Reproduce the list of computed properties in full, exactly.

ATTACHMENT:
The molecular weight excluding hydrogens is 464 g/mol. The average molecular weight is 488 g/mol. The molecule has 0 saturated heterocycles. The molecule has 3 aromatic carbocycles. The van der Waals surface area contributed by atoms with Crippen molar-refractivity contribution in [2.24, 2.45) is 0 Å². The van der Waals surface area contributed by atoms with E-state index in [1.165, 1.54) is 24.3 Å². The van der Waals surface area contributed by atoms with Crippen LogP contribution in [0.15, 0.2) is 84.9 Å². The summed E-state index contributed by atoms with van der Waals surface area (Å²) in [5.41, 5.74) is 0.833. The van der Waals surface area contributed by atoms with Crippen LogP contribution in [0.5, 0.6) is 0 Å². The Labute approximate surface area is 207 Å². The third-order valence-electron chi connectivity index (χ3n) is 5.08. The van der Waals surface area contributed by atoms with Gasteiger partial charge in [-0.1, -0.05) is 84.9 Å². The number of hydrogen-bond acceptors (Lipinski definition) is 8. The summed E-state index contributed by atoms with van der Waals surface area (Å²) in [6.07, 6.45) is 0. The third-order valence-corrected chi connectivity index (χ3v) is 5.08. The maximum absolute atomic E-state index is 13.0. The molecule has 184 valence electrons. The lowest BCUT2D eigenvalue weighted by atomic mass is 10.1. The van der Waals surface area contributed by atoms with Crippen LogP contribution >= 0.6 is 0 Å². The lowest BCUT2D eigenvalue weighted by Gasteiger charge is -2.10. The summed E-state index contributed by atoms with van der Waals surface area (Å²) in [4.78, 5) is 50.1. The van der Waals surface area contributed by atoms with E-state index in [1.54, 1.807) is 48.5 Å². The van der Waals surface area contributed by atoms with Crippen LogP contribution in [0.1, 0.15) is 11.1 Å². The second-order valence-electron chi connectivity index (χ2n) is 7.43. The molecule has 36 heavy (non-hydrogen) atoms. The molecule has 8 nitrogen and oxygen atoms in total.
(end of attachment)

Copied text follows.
The molecular weight excluding hydrogens is 464 g/mol. The average molecular weight is 488 g/mol. The molecule has 0 saturated heterocycles. The molecule has 3 aromatic carbocycles. The van der Waals surface area contributed by atoms with Crippen molar-refractivity contribution in [2.24, 2.45) is 0 Å². The van der Waals surface area contributed by atoms with E-state index in [1.165, 1.54) is 24.3 Å². The van der Waals surface area contributed by atoms with Crippen LogP contribution in [0.15, 0.2) is 84.9 Å². The summed E-state index contributed by atoms with van der Waals surface area (Å²) in [5.41, 5.74) is 0.833. The van der Waals surface area contributed by atoms with Crippen LogP contribution in [0.5, 0.6) is 0 Å². The Labute approximate surface area is 207 Å². The third-order valence-electron chi connectivity index (χ3n) is 5.08. The van der Waals surface area contributed by atoms with Gasteiger partial charge in [-0.1, -0.05) is 84.9 Å². The number of hydrogen-bond acceptors (Lipinski definition) is 8. The summed E-state index contributed by atoms with van der Waals surface area (Å²) in [6.07, 6.45) is 0. The third-order valence-corrected chi connectivity index (χ3v) is 5.08. The maximum absolute atomic E-state index is 13.0. The molecule has 184 valence electrons. The lowest BCUT2D eigenvalue weighted by atomic mass is 10.1. The van der Waals surface area contributed by atoms with Crippen LogP contribution >= 0.6 is 0 Å². The lowest BCUT2D eigenvalue weighted by Gasteiger charge is -2.10. The summed E-state index contributed by atoms with van der Waals surface area (Å²) in [4.78, 5) is 50.1. The van der Waals surface area contributed by atoms with E-state index in [1.54, 1.807) is 48.5 Å². The van der Waals surface area contributed by atoms with Crippen LogP contribution in [0.1, 0.15) is 11.1 Å². The second-order valence-electron chi connectivity index (χ2n) is 7.43. The molecule has 36 heavy (non-hydrogen) atoms. The molecule has 8 nitrogen and oxygen atoms in total.